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October 2011
 

NEWS & OPINION
 

A tribute to David J. Apple, M.D.


by I. Howard Fine, M.D.
 


 






David Joseph Apple, M.D., died August 18, 2011. He was born on September 14, 1941, in Alton, Ill. He was a graduate of Northwestern University and the University of Illinois College of Medicine. He served his internship and residency in pathology at Louisiana State University. He did postgraduate work in Germany and completed a residency in clinical ophthalmology at the University of Iowa in 1979. He was subsequently an associate professor of ophthalmology at the University of Illinois, Eye and Ear Infirmary. In 1982, he co-founded the Center for Intraocular Research in Salt Lake City with Randall Olson, M.D. He later became professor of ophthalmology and pathology and chairman at the Storm Eye Institute, Medical University of South Carolina, Charleston, where he held the Pawek-Vallotton Chair of Biomedical Engineering and was the director of the Center for Research in Ocular Therapeutics and Biodevices until 2002. In 2002 he transferred his center to Utah where he became a professor in ophthalmology and pathology and director of the David J. Apple Laboratories for Ophthalmic Device Research, Moran Eye Center, Department of Ophthalmology and Visual Sciences, Salt Lake City.
Dr. Apple was an extremely accomplished and highly honored ophthalmologist. His research utilized the Miyake-Apple device for microscopic evaluation of the anterior segment in enucleated eyes. He contributed an enormous amount of information that dramatically facilitated and contributed to successful cataract and implant surgery. Among the areas to which he brought evidence-based information were the finishing and polishing of IOLs, IOL designs and materials, factors for delaying posterior capsule opacification, long-term centration of IOLs, measuring the dimensions of the human crystalline lens and the ciliary body sulcus, and factors that contributed to less invasive phacoemulsification techniques.
I personally had the experience of working with David in his lab on cortical cleaving hydrodissection, safe techniques for implantation of new IOL designs, and endolenticular phacoemulsification techniques through a continuous curvilinear capsulorhexis.
David trained scores of medical students and fellows, the Apple Korps, many of whom along with his co-workers have gained international recognition in our field. These respected leaders include Ehud Assia, Nick Mamalis, Liliana Werner, Kerry Solomon, Gared Auferth, Manford Tetz, Suresch Pandy, and others.
David received the ASCRS Innovators (Kelman) Award and the Binkhorst Medal, was inducted into the ASCRS Ophthalmology Hall of Fame, and received the American Academy of Ophthalmology Lifetime Achievement Award. He was recognized with similar unique and outstanding awards in Asia and Europe and is known throughout Latin America and the rest of the world for his major contributions to our specialty.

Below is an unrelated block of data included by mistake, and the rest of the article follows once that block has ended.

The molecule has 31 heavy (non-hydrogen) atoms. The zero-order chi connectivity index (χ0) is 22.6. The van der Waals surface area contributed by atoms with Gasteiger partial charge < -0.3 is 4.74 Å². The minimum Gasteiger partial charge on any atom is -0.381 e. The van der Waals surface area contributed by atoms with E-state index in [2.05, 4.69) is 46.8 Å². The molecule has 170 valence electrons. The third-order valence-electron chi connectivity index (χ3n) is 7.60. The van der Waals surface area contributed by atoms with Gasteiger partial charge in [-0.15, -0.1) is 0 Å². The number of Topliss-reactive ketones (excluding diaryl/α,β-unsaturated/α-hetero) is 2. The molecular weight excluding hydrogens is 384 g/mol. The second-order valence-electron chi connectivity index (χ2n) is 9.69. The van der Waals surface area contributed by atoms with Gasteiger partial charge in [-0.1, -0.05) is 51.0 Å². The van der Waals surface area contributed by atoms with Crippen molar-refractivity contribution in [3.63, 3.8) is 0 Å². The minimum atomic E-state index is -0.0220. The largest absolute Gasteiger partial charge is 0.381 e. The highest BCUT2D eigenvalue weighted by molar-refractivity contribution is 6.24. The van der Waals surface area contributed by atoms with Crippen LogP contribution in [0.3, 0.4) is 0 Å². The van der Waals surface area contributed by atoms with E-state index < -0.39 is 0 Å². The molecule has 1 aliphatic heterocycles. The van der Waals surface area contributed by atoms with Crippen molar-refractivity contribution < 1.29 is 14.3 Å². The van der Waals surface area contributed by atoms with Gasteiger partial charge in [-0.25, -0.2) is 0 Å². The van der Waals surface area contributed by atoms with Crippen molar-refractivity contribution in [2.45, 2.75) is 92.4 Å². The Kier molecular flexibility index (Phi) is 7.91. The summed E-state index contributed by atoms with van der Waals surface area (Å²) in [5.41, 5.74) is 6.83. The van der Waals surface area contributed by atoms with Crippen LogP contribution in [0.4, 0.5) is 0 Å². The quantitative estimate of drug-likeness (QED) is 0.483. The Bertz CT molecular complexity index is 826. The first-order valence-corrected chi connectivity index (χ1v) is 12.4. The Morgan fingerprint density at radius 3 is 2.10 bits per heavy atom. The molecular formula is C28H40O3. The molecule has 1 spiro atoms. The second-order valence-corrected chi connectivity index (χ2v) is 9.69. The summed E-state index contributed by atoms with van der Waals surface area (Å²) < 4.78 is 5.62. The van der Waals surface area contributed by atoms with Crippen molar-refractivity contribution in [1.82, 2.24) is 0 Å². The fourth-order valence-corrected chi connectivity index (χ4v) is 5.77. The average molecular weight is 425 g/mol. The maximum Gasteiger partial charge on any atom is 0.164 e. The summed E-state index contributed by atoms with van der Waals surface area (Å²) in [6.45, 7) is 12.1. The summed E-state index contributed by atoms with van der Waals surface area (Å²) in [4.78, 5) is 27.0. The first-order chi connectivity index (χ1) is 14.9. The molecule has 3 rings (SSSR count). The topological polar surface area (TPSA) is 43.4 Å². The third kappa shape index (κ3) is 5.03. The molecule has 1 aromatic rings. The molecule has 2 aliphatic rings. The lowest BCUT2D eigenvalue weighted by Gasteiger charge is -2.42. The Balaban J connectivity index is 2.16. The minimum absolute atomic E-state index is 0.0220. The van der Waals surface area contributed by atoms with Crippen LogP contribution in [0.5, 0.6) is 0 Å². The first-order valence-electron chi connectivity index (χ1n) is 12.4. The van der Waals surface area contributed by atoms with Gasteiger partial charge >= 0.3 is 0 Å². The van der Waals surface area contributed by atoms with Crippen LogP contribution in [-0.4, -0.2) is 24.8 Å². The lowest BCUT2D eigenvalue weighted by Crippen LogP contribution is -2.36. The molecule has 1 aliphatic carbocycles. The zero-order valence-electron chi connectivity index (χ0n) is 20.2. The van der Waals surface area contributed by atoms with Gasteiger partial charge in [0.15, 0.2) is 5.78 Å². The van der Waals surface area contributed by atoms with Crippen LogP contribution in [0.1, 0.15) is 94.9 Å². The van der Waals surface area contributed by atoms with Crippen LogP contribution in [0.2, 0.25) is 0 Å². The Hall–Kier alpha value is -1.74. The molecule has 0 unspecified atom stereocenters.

On a personal level, David was a good friend and a delightful person with a subtle sense of humor. He had a passion for history, especially the history of science, the Civil War, and music. He liked to inform ophthalmologists that Johann Sebastian Bach died shortly after his health began to deteriorate as a result of a botched cataract surgery by an itinerant surgeon. David reminded us that the first hostilities of the Civil War took place in Charleston, his home, with the Confederate bombardment of Fort Sumter. He had an enormous corpus of knowledge and was a great lover of music. While living in Charleston, he served on the boards of the Charleston Symphony and the Charleston Ballet and was active in Chamber Music Charleston. He was pleased that his home was the model for one of the houses on Catfish Row, the stage setting for the American opera "Porgy and Bess." He loved to travel, was fluent in German, and had a special affection for his dachshunds. His wife, Ann, was the love of his life and a favorite of their friends throughout the world. A few years after their marriage, David was diagnosed with a malignancy, which required surgery, chemotherapy, and radiation therapy. Ann nurtured, maintained, and cared for him magnificently over the ensuing years as he dealt with the chronic pain and the terrible side effects of his surgery and anti-cancer treatments.
David continued to travel and teach in spite of his infirmities. Because of the strength of his character and the help of his wife, he was able to persist. He will be missed by those of us who knew him well and by eye surgeons all over the world who derive greater professional satisfaction from improved surgical outcomes as a result of his work. In his book, Sir Harold Ridley and His Fight for Sight, David educated ophthalmologists and the public on the early history of intraocular lenses and lens implantation. He often stated that Harold Ridley changed the world. What we can say about David Apple is that he vastly improved the world that Harold Ridley changed.






ASCRS
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